The First Reading is Paul’s instruction to Titus to remind older men, older women, young women and younger men on how to behave. He reminds them that Jesus Christ is who gave himself for us that he might redeem us from all iniquity and purify for himself a people of his own who are zealous for good deeds. Jesus died to redeem us from sin. Redemption is a gift from God. Once redeemed, Jesus purifies us also for himself. Sanctification then is a work of Jesus. This means we are not immediately sanctified when we are redeemed. Sanctification is a process and Jesus does this for us so we can be his people zealous for good deeds. The death of Jesus is a one time event effective for all eternity. His death is a payment, a redemption for our sin. When we accept his gift of Jesus through faith, we are made children of God. But this also requires sanctification, which is a process. This sanctification requires this faith to be revealed through good works. Faith without good works is dead.
This is why, in the Gospel today, Jesus tells us we are worthless slaves who do only what we ought to have done. We do not deserve anything from God. God does not owe us anything. Our redemption is a gift from Jesus and our sanctification is work of God. When we allow God to work in our lives, the result is our doing good work, because we do what we are told to do. This is how we are purified by Christ. Christ can do this because of his divine and human nature which coexist without conflict nor confusion.
This teaching was resolved through a letter from Pope Leo to the Patriarch of Constantinople in the year 451 at the council of Chalcedon where they were discussing the two natures of Christ. At that time, there was an opinion from a priest called Eutyches who according to Pope Leo’s letter describes him as having no idea about the incarnation of the Word of God and having no desire to understand this through Scripture. Pope Leo then says Eutyches should have accepted the common creed which the whole body of the faithful confess that they believe in God the Father Almighty, and in Jesus Christ, his only Son, our Lord, who was born of the Holy Spirit and the Virgin Mary. These words are similar to the Apostles’ Creed. The Pope proceeded to explain how Jesus had two natures and how they do not conflict in the Person of Jesus.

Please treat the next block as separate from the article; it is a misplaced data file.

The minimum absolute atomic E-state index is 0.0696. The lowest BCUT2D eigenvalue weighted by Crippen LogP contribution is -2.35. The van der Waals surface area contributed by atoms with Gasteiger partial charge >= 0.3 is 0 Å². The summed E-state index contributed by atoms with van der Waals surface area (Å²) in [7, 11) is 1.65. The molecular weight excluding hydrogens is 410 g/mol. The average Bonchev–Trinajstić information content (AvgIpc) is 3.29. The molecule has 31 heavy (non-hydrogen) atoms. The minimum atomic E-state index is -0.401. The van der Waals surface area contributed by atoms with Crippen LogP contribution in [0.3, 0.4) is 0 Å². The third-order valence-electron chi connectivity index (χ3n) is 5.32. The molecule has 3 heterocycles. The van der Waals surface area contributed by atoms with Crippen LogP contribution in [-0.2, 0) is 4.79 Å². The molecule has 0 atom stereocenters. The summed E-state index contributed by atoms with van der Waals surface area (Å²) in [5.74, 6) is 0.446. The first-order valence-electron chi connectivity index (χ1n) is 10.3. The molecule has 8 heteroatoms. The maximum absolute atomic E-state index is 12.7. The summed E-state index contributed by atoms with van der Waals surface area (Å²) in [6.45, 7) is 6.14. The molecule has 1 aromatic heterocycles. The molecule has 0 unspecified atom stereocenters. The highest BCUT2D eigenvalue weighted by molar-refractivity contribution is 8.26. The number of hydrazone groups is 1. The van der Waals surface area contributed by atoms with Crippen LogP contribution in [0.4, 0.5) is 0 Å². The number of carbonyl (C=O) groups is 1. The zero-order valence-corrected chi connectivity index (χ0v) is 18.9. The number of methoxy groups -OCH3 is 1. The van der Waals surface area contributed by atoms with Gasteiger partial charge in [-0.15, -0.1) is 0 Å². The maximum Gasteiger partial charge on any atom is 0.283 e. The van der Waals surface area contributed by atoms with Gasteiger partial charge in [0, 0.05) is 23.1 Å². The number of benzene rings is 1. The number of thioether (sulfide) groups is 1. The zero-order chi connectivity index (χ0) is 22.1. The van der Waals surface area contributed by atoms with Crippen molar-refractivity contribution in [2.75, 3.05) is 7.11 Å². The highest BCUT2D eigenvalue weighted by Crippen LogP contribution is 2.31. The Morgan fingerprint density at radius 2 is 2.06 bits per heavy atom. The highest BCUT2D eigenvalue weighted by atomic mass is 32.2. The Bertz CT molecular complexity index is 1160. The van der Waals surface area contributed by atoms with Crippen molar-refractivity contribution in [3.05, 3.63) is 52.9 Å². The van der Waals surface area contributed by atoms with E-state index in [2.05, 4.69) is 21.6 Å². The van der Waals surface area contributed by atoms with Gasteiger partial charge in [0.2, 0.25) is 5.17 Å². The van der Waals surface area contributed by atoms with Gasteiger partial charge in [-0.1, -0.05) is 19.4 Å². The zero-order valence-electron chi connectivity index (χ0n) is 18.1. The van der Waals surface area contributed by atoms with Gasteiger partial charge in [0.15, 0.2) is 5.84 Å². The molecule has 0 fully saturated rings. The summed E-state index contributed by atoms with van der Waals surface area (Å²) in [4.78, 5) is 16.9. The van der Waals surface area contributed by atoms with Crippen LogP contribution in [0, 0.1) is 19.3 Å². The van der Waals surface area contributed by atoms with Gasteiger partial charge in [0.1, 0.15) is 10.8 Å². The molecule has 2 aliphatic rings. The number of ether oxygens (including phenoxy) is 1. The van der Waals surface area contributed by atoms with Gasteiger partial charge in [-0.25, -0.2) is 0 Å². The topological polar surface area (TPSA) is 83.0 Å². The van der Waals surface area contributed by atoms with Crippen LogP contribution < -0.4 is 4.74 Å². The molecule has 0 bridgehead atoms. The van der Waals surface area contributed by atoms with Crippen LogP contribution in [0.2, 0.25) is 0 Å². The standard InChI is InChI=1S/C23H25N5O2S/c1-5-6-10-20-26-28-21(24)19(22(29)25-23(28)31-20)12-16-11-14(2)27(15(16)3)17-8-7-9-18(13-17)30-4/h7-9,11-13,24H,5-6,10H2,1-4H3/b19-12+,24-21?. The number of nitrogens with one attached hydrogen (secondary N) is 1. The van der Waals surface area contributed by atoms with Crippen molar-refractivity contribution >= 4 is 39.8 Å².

This letter is another proof of the primacy of the Bishop of Rome over all the Churches. Both Eutyches and Flavian wrote the Pope to resolve the conflict. Eutyches appealed to the Pope for his protection and Flavian to inform the Pope of the heresy of Eutyches. The question to ask is why would these two write to the Pope to intervene? Flavian’s letter in fact asks the Pope to make [Eutyches’] wickedness manifest to all the God-loving bishops who are under your reverence. The letter of the Pope in response to the letter of Flavian resolved the issue in the Council in Chalcedon.
We celebrated the Solemnity of the Dedication of St John Lateran yesterday, the Pope’s Cathedral to remind us of the primacy of the Bishop of Rome over all bishops, therefore of his headship of the Catholic Church. And today, this episode in the history of the Church proves that the primacy of the Pope is not a modern invention of Catholics, but has been a Tradition since the early Church.
Lord, let me believe you are Son of God and Son of Man, that your death redeemed me from this life of sin and your resurrection makes it possible for me to enter heaven. Sanctify me with your Holy Spirit so I can be zealous to do good works. St Leo the Great, pray for me, that I may know Jesus more. Pray for our Church, for our Pope, our Bishops and priests, that they may continue to preach the Truth of the Gospel and correct any errors.